Peter Sagan has a contract with Bora-Hansgrohe until 2021 but the three-time world champion isn’t as content of a professional road racer as one might expect of a man who has a glittering palmarès of results, and the fame and glory that goes along with it.
In an interview with Dutch publication Fiets, the 28-year-old who split with his wife in 2018 expressed some concern about the state of professional road cycling. He even went so far as to suggest that he could change his focus after his contract with his current team expires at the end of 2021.
“It’s not like fifteen years ago when Mario Cipollini was in charge”, Sagan said in the interview. “Often one rider was the captain of the complete peloton. That is no longer the case. I think the respect in the peloton has disappeared. Everyone is only thinking about themselves.”
Sagan is a seemingly popular rider amoung his peers but even so he doesn’t feel a strong camaraderie is present between the hundreds of riders who make up the upper echelon of the sport.
“I have a few friends in the pack, real friends. I can have fun with them. But as far as the lack of respect is concerned, it gets worse every year,” he said. “Sometimes it’s just a lot.”
Sagan went on to suggest that when his contract ends with Bora-Hansgrohe, which is reportedly worth €6 million ($9.1 mil), he could step away from racing on the road.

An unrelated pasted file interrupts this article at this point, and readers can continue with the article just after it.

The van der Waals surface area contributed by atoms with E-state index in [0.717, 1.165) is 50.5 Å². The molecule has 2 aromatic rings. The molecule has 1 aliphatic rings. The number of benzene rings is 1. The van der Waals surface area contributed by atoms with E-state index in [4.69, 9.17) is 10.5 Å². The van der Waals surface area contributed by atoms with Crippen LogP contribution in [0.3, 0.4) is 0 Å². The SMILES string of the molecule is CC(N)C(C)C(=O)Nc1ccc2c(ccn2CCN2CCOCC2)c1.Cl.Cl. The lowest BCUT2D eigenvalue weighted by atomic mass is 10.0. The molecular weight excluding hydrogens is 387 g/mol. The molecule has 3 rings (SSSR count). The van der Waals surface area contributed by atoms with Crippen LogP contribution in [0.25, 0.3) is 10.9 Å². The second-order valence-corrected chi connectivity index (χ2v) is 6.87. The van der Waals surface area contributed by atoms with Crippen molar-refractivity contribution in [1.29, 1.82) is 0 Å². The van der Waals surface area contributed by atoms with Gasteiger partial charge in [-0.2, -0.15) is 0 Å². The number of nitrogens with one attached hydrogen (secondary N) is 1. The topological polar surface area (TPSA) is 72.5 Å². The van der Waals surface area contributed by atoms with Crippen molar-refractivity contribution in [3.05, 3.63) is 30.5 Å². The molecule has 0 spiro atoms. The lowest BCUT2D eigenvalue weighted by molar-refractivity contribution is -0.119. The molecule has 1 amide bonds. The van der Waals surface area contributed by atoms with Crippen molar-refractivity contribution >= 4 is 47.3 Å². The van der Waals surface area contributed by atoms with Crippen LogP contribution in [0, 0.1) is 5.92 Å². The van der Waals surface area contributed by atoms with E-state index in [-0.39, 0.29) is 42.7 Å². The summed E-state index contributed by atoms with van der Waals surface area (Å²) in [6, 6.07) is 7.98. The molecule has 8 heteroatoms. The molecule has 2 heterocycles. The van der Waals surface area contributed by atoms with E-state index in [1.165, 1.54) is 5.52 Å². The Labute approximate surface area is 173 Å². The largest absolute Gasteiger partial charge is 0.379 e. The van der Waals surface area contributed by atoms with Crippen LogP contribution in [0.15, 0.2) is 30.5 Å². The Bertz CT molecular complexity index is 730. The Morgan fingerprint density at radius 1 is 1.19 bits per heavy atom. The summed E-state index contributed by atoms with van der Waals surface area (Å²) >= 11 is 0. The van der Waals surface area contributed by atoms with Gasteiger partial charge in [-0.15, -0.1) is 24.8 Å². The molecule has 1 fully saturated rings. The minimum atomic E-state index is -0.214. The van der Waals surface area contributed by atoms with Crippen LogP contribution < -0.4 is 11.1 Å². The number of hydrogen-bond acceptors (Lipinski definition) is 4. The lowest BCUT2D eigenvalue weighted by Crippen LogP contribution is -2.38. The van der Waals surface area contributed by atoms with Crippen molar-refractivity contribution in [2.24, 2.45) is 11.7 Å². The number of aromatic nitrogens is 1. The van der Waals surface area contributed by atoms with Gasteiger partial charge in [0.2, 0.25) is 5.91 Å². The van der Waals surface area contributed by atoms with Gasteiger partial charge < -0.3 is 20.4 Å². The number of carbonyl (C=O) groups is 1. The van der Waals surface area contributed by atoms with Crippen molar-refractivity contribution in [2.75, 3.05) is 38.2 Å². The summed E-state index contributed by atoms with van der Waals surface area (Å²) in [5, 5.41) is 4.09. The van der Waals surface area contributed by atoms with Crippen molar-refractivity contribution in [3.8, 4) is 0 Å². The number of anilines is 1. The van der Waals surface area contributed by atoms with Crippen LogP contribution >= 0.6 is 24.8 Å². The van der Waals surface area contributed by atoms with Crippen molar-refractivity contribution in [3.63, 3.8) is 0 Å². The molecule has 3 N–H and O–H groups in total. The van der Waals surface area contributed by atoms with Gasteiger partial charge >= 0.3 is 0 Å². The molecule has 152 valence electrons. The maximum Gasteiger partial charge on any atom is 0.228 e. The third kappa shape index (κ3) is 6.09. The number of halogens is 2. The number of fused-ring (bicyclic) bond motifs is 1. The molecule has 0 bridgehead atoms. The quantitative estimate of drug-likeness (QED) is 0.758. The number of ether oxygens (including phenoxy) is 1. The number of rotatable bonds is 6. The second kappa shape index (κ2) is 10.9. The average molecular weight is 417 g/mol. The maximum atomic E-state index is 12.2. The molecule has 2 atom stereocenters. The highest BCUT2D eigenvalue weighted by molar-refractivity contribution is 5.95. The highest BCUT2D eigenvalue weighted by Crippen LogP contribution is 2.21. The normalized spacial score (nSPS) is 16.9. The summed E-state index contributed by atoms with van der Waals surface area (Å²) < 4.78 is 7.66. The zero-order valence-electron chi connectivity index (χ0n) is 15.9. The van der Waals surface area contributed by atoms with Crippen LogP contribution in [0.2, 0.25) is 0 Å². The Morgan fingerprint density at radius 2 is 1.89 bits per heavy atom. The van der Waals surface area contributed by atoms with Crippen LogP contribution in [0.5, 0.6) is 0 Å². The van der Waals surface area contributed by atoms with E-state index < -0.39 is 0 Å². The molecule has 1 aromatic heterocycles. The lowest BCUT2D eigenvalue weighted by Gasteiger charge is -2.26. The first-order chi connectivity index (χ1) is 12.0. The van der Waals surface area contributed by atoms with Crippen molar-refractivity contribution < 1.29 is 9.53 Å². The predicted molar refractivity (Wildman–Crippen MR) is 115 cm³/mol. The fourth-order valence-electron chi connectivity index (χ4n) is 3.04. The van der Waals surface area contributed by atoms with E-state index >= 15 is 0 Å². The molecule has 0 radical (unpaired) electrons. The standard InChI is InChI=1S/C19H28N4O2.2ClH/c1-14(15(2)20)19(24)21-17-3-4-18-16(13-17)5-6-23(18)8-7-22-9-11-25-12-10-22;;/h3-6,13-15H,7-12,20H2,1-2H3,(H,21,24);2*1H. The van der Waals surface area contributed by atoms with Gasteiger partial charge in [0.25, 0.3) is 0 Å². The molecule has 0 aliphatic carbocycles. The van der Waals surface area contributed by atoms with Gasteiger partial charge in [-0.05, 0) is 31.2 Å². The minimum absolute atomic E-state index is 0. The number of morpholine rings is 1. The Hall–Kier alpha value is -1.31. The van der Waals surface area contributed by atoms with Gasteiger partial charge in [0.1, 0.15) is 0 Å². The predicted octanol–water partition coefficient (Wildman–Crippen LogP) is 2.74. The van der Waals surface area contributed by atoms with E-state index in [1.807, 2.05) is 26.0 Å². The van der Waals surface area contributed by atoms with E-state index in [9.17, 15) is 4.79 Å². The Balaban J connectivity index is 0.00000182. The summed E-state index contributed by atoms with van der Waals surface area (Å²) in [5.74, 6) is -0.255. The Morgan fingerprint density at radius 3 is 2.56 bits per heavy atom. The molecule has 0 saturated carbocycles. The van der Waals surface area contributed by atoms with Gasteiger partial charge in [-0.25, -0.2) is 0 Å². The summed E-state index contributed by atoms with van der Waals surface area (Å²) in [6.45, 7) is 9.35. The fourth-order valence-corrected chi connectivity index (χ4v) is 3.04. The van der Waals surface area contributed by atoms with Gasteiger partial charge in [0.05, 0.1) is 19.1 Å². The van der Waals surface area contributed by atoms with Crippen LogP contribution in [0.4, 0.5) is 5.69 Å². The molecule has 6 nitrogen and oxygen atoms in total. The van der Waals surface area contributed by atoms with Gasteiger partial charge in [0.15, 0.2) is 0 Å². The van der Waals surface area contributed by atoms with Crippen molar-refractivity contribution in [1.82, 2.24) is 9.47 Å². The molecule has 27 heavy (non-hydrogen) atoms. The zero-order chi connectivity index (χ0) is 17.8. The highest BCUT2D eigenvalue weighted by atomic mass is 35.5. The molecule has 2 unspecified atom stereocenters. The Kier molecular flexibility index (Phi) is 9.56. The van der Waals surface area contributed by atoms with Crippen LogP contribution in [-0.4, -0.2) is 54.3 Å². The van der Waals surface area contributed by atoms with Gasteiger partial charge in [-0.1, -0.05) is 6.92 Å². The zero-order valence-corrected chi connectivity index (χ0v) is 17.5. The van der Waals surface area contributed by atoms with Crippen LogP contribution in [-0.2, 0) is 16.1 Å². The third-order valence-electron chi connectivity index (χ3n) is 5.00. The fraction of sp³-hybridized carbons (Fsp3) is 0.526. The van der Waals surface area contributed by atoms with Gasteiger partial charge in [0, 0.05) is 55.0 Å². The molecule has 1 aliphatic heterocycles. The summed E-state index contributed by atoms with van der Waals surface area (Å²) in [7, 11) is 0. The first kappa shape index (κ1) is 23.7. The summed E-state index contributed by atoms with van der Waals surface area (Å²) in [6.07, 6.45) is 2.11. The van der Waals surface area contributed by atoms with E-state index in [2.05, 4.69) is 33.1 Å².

“Sometimes it’s just a lot for me, I’m glad it only lasts a few years because it’s impossible for me to spend another fifteen years in this cycling world,” Sagan said.
Bora-Hansgrohe press officer Gabriele Uboldi said Sagan’s future past his existing contract is uncertain. “Every season requires a lot of energy from Peter. About 85 percent of the interviews he does, he finds boring. Peter now only thinks of his contract,” Uboldi said. “When that commitment expires, he will decide whether he returns to mountain biking or whether he continues to race on the road. So we are not talking about bicycle pensions here. ”
Sagan was 2008 junior world mountain bike champion and instead of representing Slovakia in the road race at the 2016 Rio Olympics, he started the mountain bike race.
Part of the increased pressure that came onto Sagan’s shoulders was from wearing the rainbow stripes for three consecutive seasons. While he managed to win a Tour of Flanders, Paris-Roubaix and two Green Jerseys at the Tour de France during that time, he said it was a bit of a burden.
“The rainbow jersey gave me a lot of extra work. Not during the race itself, because everyone jumps on my wheel anyway. You have to imagine that you are always the last to have breakfast and finally take a seat for dinner,” he explained. “You will feel that weight of the sweater once. I hope that I can relax a bit more in the coming year.”
As for future ambitions, Sagan still is motivated to add to his considerable list of victories. “I am very proud of my three victories and I will do everything to get the jersey back in Yorkshire. I am too fat to ever win the yellow jersey, but I want to win even more green jerseys”, the Slovak said.